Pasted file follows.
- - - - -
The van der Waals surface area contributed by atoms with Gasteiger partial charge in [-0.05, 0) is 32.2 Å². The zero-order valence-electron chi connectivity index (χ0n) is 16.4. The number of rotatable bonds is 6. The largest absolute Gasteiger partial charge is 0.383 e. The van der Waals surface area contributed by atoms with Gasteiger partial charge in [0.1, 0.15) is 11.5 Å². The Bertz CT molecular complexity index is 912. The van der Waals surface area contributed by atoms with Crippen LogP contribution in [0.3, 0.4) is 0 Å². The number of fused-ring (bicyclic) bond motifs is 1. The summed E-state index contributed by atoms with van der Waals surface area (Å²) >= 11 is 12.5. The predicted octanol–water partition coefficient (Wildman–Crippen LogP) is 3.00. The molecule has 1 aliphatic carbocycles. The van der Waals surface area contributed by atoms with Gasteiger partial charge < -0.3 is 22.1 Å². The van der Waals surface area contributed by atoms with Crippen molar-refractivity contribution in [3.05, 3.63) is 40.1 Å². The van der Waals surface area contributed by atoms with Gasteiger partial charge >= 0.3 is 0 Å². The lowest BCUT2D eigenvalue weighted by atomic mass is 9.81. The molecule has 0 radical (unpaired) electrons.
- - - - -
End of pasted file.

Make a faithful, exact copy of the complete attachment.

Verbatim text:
The van der Waals surface area contributed by atoms with Gasteiger partial charge in [-0.05, 0) is 32.2 Å². The zero-order valence-electron chi connectivity index (χ0n) is 16.4. The number of rotatable bonds is 6. The largest absolute Gasteiger partial charge is 0.383 e. The van der Waals surface area contributed by atoms with Gasteiger partial charge in [0.1, 0.15) is 11.5 Å². The Bertz CT molecular complexity index is 912. The van der Waals surface area contributed by atoms with Crippen LogP contribution in [0.3, 0.4) is 0 Å². The number of fused-ring (bicyclic) bond motifs is 1. The summed E-state index contributed by atoms with van der Waals surface area (Å²) >= 11 is 12.5. The predicted octanol–water partition coefficient (Wildman–Crippen LogP) is 3.00. The molecule has 1 aliphatic carbocycles. The van der Waals surface area contributed by atoms with Gasteiger partial charge < -0.3 is 22.1 Å². The van der Waals surface area contributed by atoms with Crippen molar-refractivity contribution in [3.05, 3.63) is 40.1 Å². The van der Waals surface area contributed by atoms with Gasteiger partial charge >= 0.3 is 0 Å². The lowest BCUT2D eigenvalue weighted by atomic mass is 9.81. The molecule has 0 radical (unpaired) electrons.